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July 12, 1950 - Image 4

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Michigan Daily, 1950-07-12

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.TIRE MlillIGAN DAILY

WEDNSDAY JUL 12,195

..,MCIGNDAL WENSDY UL 2,x

Korea: Test Case

HISTORY WILL NO DOUBT record Presi-
dent Truman's decision to commit Amer-
ican troops to the Korean battle as a most
momentous one. Already many observers
have labelled it as such. But although tlhe
pledging of support to Korea, done without
declaring war on Soviet Russia, is certainly
unique in our history, Truman had 4ttle
choice in taking the stand he did.
For months, and even years, many groups
and individuals have criticized the foreign
policy of the State Department toward the
Far East. Truman's lack of forcefulness in
these matters was also often cited. And these
criticisms, events have proved, were in the
main justified. What happened in Korea
convinced even the most stalwart adminis-
tration supporter that we had been too lax
once again.
Hence, confronted with a tinder box set
off by developments in Korea, and a growing
tendency toward impatience on the part of
many, Truman really had no problem in
weighing whether to sit by once again, or
step in. As he himself said, denying aid to
South Korea would have been a telling blow
to those countries who look up to us when
we say that we wish to bring democracy to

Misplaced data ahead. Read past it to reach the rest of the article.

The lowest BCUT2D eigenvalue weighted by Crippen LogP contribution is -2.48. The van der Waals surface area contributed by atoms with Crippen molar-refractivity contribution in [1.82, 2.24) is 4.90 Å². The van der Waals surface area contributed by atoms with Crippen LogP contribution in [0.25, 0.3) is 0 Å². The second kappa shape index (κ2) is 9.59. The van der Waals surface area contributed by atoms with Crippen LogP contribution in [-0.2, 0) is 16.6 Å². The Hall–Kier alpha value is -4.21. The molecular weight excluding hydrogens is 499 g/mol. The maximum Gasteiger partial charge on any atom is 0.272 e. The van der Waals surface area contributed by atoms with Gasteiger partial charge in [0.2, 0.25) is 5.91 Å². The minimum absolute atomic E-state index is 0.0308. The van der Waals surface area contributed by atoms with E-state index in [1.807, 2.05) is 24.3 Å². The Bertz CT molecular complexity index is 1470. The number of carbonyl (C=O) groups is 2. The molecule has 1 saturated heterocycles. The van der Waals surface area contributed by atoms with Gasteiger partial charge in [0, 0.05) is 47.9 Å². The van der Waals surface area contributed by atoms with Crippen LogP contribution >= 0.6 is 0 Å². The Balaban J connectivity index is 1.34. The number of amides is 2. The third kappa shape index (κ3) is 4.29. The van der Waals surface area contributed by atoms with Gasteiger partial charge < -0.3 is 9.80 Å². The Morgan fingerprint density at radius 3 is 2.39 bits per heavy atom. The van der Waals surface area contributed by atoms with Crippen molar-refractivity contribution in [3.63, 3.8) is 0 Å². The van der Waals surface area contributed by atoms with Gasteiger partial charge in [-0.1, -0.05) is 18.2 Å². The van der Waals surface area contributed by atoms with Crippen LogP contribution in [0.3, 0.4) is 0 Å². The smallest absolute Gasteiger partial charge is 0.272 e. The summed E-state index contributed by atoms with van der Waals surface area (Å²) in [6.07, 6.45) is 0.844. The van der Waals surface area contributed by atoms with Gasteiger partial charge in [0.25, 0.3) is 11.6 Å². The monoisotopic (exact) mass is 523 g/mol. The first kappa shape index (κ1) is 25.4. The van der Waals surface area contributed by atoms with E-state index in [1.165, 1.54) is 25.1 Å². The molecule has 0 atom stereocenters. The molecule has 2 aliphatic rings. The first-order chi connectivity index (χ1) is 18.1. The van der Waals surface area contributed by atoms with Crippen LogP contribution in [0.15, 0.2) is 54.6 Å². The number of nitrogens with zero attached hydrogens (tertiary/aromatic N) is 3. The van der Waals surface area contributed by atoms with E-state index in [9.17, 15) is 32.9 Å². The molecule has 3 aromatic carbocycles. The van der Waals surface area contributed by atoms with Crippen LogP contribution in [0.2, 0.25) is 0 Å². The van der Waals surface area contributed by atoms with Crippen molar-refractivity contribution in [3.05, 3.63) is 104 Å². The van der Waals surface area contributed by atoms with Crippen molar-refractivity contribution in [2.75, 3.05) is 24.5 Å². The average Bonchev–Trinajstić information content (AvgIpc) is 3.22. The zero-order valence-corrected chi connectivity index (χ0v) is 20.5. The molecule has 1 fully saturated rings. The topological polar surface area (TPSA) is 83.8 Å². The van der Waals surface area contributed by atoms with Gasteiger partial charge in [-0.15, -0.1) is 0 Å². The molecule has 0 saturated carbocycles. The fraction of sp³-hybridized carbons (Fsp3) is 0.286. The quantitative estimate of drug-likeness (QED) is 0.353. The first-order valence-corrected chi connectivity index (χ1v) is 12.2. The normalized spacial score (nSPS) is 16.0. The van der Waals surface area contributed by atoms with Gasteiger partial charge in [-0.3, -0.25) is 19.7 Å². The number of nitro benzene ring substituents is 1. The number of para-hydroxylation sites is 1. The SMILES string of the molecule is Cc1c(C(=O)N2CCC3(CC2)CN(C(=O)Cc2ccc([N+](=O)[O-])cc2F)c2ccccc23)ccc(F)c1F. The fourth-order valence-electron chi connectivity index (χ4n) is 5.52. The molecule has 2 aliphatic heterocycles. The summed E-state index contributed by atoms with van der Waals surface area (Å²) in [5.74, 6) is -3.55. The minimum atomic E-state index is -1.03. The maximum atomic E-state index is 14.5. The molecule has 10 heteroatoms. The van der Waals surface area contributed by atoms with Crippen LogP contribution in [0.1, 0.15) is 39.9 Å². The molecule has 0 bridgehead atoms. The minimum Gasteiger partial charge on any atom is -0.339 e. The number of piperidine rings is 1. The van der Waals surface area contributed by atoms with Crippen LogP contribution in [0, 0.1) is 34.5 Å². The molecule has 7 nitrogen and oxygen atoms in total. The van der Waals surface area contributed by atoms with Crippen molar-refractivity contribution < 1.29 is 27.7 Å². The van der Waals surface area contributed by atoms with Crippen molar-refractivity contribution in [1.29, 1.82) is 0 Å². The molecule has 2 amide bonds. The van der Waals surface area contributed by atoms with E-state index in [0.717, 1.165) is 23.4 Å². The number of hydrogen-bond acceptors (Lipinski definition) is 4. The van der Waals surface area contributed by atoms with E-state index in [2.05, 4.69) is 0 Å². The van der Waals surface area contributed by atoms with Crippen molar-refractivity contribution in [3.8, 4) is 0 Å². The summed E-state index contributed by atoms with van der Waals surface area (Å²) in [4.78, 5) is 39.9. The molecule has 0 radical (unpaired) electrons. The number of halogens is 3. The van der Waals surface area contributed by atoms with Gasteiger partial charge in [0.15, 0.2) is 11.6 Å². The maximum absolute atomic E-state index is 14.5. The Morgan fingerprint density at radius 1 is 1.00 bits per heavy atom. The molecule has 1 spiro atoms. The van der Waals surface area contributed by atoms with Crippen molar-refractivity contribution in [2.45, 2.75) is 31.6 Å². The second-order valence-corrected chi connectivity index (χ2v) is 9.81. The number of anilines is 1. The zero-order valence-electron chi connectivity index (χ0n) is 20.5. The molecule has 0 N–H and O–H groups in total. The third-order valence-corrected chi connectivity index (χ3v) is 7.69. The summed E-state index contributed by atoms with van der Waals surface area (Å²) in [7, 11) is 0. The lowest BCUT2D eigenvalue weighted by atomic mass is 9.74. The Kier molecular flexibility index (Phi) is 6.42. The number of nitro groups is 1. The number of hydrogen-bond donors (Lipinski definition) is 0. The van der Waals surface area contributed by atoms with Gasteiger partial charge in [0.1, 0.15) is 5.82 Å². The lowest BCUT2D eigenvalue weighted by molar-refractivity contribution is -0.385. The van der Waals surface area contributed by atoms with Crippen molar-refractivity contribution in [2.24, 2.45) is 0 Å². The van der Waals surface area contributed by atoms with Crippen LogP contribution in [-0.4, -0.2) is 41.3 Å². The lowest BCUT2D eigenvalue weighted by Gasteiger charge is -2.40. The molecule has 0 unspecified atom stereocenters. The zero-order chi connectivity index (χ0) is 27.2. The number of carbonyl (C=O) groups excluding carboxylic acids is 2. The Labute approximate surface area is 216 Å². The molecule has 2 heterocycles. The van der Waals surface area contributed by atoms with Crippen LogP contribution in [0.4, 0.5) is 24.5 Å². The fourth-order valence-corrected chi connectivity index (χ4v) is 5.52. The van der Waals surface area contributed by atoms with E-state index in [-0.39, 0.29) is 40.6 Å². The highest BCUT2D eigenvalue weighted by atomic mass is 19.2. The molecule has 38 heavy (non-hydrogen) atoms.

the world.
What decided the issue even further for
Mr. Truman was the tardy realization that
he was taking a step which, sooner or later,
either he or the next occupant of the White
House would have to take. That is, it was a-
question of just when we would interfere

with the present-day Communist policy of
adding to their stockpile of satellite nations.
Yet, even with the heartening news that
our troops have halted, at least, the ram=
paging North Koreans, there are those who
are reluctant to commit the necessary men
and arms entailed by the battle.
Quite naturally, only five short years since
the end of the most severe of all wars, it is
regrettable that we must once again send
men abroad, many of whom will of course
be killed. Veterans of the last war, especially,
will at first glance find this repugnant.
But in spite of this, the point remains that
in Korea we have a test case. It is here that
we will test Russia, and see if she is really'
intent on provoking another world war; if
she is, then we might as well know it now as
later.
It is here that we will test the strength or
weakness of the United Nations. If it can-
not stand up under storm, then perhaps it is
well that we rid ourselves of ineffectual and
impotent machinery.
It is here, on the other hand, that we have
an opportunity to add to the strength and
prestige of the UN, if our efforts are success-
ful. And if we manage to smother the Korean,